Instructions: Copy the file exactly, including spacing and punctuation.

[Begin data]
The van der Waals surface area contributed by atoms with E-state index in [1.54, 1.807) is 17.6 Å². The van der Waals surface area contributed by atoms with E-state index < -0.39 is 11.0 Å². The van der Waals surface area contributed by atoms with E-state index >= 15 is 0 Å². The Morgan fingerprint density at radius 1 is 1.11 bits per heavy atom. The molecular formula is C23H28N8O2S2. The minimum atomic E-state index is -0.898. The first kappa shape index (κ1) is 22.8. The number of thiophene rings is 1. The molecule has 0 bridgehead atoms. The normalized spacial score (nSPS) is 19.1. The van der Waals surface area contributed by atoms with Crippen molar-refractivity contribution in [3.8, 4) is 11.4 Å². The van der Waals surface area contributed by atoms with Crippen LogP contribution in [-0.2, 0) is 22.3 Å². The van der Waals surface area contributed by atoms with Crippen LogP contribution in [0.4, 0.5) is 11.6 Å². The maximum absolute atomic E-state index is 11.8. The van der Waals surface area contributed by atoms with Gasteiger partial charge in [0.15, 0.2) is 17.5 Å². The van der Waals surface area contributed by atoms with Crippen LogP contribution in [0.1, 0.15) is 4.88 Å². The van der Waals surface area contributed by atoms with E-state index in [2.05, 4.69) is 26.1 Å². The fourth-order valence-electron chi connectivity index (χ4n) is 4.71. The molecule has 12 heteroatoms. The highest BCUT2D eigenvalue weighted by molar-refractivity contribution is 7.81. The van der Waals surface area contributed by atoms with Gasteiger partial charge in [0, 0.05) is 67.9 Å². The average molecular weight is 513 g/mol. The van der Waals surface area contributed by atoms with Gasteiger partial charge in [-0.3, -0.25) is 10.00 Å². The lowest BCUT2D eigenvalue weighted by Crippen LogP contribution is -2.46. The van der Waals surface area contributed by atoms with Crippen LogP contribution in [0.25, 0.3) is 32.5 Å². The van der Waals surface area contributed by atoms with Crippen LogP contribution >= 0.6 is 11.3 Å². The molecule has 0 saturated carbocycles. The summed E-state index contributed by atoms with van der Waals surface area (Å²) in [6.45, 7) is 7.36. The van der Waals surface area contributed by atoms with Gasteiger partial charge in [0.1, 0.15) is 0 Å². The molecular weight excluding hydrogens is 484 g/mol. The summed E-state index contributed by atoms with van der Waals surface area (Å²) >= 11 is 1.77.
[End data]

The van der Waals surface area contributed by atoms with E-state index in [1.54, 1.807) is 17.6 Å². The van der Waals surface area contributed by atoms with E-state index < -0.39 is 11.0 Å². The van der Waals surface area contributed by atoms with E-state index >= 15 is 0 Å². The Morgan fingerprint density at radius 1 is 1.11 bits per heavy atom. The molecular formula is C23H28N8O2S2. The minimum atomic E-state index is -0.898. The first kappa shape index (κ1) is 22.8. The number of thiophene rings is 1. The molecule has 0 bridgehead atoms. The normalized spacial score (nSPS) is 19.1. The van der Waals surface area contributed by atoms with Crippen molar-refractivity contribution in [3.8, 4) is 11.4 Å². The van der Waals surface area contributed by atoms with Crippen LogP contribution in [-0.2, 0) is 22.3 Å². The van der Waals surface area contributed by atoms with Crippen LogP contribution in [0.4, 0.5) is 11.6 Å². The maximum absolute atomic E-state index is 11.8. The van der Waals surface area contributed by atoms with Gasteiger partial charge in [0.15, 0.2) is 17.5 Å². The van der Waals surface area contributed by atoms with Crippen LogP contribution in [0.1, 0.15) is 4.88 Å². The van der Waals surface area contributed by atoms with E-state index in [2.05, 4.69) is 26.1 Å². The fourth-order valence-electron chi connectivity index (χ4n) is 4.71. The molecule has 12 heteroatoms. The highest BCUT2D eigenvalue weighted by molar-refractivity contribution is 7.81. The van der Waals surface area contributed by atoms with Gasteiger partial charge in [0, 0.05) is 67.9 Å². The average molecular weight is 513 g/mol. The van der Waals surface area contributed by atoms with Gasteiger partial charge in [-0.3, -0.25) is 10.00 Å². The lowest BCUT2D eigenvalue weighted by Crippen LogP contribution is -2.46. The van der Waals surface area contributed by atoms with Crippen LogP contribution in [0.25, 0.3) is 32.5 Å². The van der Waals surface area contributed by atoms with Crippen LogP contribution >= 0.6 is 11.3 Å². The molecule has 0 saturated carbocycles. The summed E-state index contributed by atoms with van der Waals surface area (Å²) in [6.45, 7) is 7.36. The van der Waals surface area contributed by atoms with Gasteiger partial charge in [0.1, 0.15) is 0 Å². The molecular weight excluding hydrogens is 484 g/mol. The summed E-state index contributed by atoms with van der Waals surface area (Å²) >= 11 is 1.77.